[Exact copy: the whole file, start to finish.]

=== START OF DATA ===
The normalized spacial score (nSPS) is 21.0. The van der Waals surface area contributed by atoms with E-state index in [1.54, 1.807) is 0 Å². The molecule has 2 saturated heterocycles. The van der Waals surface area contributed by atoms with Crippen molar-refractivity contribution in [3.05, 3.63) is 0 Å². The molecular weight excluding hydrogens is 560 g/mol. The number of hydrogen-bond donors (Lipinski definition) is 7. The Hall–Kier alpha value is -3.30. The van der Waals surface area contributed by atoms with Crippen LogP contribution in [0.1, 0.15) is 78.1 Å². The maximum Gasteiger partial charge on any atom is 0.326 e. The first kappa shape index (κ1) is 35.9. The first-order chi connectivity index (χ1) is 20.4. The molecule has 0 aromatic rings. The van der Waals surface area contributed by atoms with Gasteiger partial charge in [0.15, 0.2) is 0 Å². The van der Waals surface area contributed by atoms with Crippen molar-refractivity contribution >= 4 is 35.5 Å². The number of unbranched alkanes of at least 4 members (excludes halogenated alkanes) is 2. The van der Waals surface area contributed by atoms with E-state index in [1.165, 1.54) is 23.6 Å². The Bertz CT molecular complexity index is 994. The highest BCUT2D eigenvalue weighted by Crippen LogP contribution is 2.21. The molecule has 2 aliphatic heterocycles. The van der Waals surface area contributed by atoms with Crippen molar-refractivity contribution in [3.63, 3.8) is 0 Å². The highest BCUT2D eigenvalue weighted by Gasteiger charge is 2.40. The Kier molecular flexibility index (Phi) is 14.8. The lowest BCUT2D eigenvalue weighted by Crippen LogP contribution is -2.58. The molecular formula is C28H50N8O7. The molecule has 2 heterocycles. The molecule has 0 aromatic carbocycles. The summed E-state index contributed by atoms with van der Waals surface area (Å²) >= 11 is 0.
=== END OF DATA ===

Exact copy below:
The normalized spacial score (nSPS) is 21.0. The van der Waals surface area contributed by atoms with E-state index in [1.54, 1.807) is 0 Å². The molecule has 2 saturated heterocycles. The van der Waals surface area contributed by atoms with Crippen molar-refractivity contribution in [3.05, 3.63) is 0 Å². The molecular weight excluding hydrogens is 560 g/mol. The number of hydrogen-bond donors (Lipinski definition) is 7. The Hall–Kier alpha value is -3.30. The van der Waals surface area contributed by atoms with Crippen LogP contribution in [0.1, 0.15) is 78.1 Å². The maximum Gasteiger partial charge on any atom is 0.326 e. The first kappa shape index (κ1) is 35.9. The first-order chi connectivity index (χ1) is 20.4. The molecule has 0 aromatic rings. The van der Waals surface area contributed by atoms with Gasteiger partial charge in [0.15, 0.2) is 0 Å². The van der Waals surface area contributed by atoms with Crippen molar-refractivity contribution >= 4 is 35.5 Å². The number of unbranched alkanes of at least 4 members (excludes halogenated alkanes) is 2. The van der Waals surface area contributed by atoms with E-state index in [1.165, 1.54) is 23.6 Å². The Bertz CT molecular complexity index is 994. The highest BCUT2D eigenvalue weighted by Crippen LogP contribution is 2.21. The molecule has 2 aliphatic heterocycles. The van der Waals surface area contributed by atoms with Crippen molar-refractivity contribution in [3.63, 3.8) is 0 Å². The highest BCUT2D eigenvalue weighted by Gasteiger charge is 2.40. The Kier molecular flexibility index (Phi) is 14.8. The lowest BCUT2D eigenvalue weighted by Crippen LogP contribution is -2.58. The molecular formula is C28H50N8O7. The molecule has 2 heterocycles. The molecule has 0 aromatic carbocycles. The summed E-state index contributed by atoms with van der Waals surface area (Å²) >= 11 is 0.